Tropical wave threatens soggy Labor Day
Hazardous weather outlook in force through long weekend, with pockets of heavy rain.
Rain, rain and more rain is in the forecast this Labor Day weekend, only heightened by a tropical wave approaching Florida early next week.
There’s a 50 percent chance of showers and thunderstorms today, according to the National Weather Service. The highs should remain in the upper 80s throughout the weekend, with the lows dipping to the upper 70s.
A hazardous weather outlook remains in effect, with a moderate risk of rip currents and scattered thunderstorms that will likely continue throughout the weekend, NWS meteorologist Andrew Hagen said.
A tropical wave that is just north of Hispaniola has a 40 percent chance of forming in the next four days.
It will likely create pockets of heavy rain, localized flooding, and isolated tornadoes and waterspouts between late tonight and early Tuesday.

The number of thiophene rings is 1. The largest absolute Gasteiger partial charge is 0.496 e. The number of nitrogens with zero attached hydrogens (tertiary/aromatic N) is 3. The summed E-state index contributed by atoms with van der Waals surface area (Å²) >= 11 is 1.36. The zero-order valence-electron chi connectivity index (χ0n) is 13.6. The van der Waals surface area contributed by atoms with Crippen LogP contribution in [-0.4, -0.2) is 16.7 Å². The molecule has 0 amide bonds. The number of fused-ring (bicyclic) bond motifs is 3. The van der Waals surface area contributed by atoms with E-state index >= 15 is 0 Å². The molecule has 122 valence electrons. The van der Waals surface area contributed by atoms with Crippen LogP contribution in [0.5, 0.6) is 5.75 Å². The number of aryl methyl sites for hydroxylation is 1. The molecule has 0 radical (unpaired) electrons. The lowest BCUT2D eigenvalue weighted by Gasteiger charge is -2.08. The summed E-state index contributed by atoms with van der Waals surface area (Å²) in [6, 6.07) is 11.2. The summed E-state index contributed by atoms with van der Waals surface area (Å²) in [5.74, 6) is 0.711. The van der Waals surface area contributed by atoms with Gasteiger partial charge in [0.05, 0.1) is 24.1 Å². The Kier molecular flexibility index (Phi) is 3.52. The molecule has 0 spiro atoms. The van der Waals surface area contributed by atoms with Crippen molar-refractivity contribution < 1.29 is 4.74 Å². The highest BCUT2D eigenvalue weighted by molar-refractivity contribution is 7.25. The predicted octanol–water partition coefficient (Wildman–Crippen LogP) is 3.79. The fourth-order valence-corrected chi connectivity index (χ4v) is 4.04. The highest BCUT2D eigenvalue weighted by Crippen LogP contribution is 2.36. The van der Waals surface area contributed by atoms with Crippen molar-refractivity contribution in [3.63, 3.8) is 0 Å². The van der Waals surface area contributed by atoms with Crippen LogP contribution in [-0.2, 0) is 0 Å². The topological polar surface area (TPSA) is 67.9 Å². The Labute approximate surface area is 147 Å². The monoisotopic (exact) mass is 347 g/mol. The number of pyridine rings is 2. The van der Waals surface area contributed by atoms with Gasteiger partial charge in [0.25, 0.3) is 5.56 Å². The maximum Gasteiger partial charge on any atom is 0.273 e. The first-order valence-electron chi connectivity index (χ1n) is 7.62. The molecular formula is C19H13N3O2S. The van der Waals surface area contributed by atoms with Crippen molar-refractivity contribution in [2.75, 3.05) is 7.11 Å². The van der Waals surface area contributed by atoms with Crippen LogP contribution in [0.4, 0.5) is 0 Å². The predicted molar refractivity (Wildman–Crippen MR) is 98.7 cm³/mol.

The rain threats are equally hazardous from Palm Beach to Miami-Dade counties. The rainiest day is likely to be Monday.
Hagen advised everyone to stay alert this holiday weekend.
“Although we do think the heavy rain and flooding is the only threat, sometimes these disturbances can ramp up quickly,” he said.
The system could move into the Gulf of Mexico coast by the middle of next week
Meanwhile, Tropical Depression 6 was upgraded to Tropical Storm Florence on Saturday morning, making it the sixth named storm of the 2018 hurricane season.
A tropical storm warning was issued for the Cape Verde islands of Santiago, Fogo and Brava, according to the National Hurricane Center.
On Saturday, the storm was moving west-northwest at 14 mph a few hundred miles west of Cape Verde. The highest sustained winds clocked in at 40 mph, with even stronger gusts. Tropical storm force winds stretched out 35 miles from the storm’s center.
The NHC expected it keep this track for about two days, and then to slow down by day five and shift in a northwest direction into the Atlantic, posing no threat to the Caribbean and the southern United States.